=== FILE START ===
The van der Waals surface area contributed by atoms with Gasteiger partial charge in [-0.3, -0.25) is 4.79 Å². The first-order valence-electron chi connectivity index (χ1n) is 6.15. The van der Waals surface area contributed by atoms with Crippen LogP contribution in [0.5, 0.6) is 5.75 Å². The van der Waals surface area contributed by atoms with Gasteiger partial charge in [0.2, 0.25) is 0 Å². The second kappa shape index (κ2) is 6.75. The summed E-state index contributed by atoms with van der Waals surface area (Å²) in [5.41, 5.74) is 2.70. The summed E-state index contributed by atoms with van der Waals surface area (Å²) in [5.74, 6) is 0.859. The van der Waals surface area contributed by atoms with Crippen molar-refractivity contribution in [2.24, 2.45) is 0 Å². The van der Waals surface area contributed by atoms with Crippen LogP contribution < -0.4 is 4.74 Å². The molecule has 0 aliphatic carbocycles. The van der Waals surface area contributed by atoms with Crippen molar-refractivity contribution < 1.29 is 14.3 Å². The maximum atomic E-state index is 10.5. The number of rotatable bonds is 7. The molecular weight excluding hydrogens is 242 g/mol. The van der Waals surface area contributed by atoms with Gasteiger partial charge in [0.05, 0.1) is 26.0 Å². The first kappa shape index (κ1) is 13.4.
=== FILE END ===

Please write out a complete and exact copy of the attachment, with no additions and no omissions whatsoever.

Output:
The van der Waals surface area contributed by atoms with Gasteiger partial charge in [-0.3, -0.25) is 4.79 Å². The first-order valence-electron chi connectivity index (χ1n) is 6.15. The van der Waals surface area contributed by atoms with Crippen LogP contribution in [0.5, 0.6) is 5.75 Å². The van der Waals surface area contributed by atoms with Gasteiger partial charge in [0.2, 0.25) is 0 Å². The second kappa shape index (κ2) is 6.75. The summed E-state index contributed by atoms with van der Waals surface area (Å²) in [5.41, 5.74) is 2.70. The summed E-state index contributed by atoms with van der Waals surface area (Å²) in [5.74, 6) is 0.859. The van der Waals surface area contributed by atoms with Crippen molar-refractivity contribution in [2.24, 2.45) is 0 Å². The van der Waals surface area contributed by atoms with Crippen LogP contribution < -0.4 is 4.74 Å². The molecule has 0 aliphatic carbocycles. The van der Waals surface area contributed by atoms with Crippen molar-refractivity contribution < 1.29 is 14.3 Å². The maximum atomic E-state index is 10.5. The number of rotatable bonds is 7. The molecular weight excluding hydrogens is 242 g/mol. The van der Waals surface area contributed by atoms with Gasteiger partial charge in [0.05, 0.1) is 26.0 Å². The first kappa shape index (κ1) is 13.4.